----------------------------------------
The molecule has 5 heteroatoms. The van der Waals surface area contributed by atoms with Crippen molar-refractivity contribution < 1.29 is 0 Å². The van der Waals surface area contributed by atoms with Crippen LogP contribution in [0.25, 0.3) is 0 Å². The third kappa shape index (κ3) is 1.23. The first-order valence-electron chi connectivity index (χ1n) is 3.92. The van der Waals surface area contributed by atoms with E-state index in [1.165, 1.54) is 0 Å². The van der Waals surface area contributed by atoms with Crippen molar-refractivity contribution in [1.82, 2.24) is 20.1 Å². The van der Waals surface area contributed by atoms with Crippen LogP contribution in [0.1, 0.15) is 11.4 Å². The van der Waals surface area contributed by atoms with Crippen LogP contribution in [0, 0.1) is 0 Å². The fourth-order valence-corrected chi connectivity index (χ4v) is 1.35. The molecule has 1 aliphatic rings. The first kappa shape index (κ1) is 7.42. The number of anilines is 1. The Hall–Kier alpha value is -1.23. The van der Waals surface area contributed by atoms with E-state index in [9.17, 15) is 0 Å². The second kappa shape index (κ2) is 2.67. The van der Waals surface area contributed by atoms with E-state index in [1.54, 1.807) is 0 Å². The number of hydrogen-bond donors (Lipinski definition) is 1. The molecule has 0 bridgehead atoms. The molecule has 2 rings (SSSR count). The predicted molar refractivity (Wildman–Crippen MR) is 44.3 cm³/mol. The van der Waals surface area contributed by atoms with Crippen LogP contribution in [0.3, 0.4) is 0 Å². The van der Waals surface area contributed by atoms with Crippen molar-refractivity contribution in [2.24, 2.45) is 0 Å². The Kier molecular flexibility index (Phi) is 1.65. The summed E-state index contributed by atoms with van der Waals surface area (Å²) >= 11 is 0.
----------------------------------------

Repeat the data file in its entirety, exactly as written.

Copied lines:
The molecule has 5 heteroatoms. The van der Waals surface area contributed by atoms with Crippen molar-refractivity contribution < 1.29 is 0 Å². The van der Waals surface area contributed by atoms with Crippen LogP contribution in [0.25, 0.3) is 0 Å². The third kappa shape index (κ3) is 1.23. The first-order valence-electron chi connectivity index (χ1n) is 3.92. The van der Waals surface area contributed by atoms with E-state index in [1.165, 1.54) is 0 Å². The van der Waals surface area contributed by atoms with Crippen molar-refractivity contribution in [1.82, 2.24) is 20.1 Å². The van der Waals surface area contributed by atoms with Crippen LogP contribution in [0.1, 0.15) is 11.4 Å². The van der Waals surface area contributed by atoms with Crippen LogP contribution in [0, 0.1) is 0 Å². The fourth-order valence-corrected chi connectivity index (χ4v) is 1.35. The molecule has 1 aliphatic rings. The first kappa shape index (κ1) is 7.42. The number of anilines is 1. The Hall–Kier alpha value is -1.23. The van der Waals surface area contributed by atoms with E-state index in [9.17, 15) is 0 Å². The second kappa shape index (κ2) is 2.67. The van der Waals surface area contributed by atoms with E-state index in [1.54, 1.807) is 0 Å². The number of hydrogen-bond donors (Lipinski definition) is 1. The molecule has 0 bridgehead atoms. The molecule has 2 rings (SSSR count). The predicted molar refractivity (Wildman–Crippen MR) is 44.3 cm³/mol. The van der Waals surface area contributed by atoms with Crippen LogP contribution in [0.3, 0.4) is 0 Å². The van der Waals surface area contributed by atoms with Crippen molar-refractivity contribution in [2.24, 2.45) is 0 Å². The Kier molecular flexibility index (Phi) is 1.65. The summed E-state index contributed by atoms with van der Waals surface area (Å²) >= 11 is 0.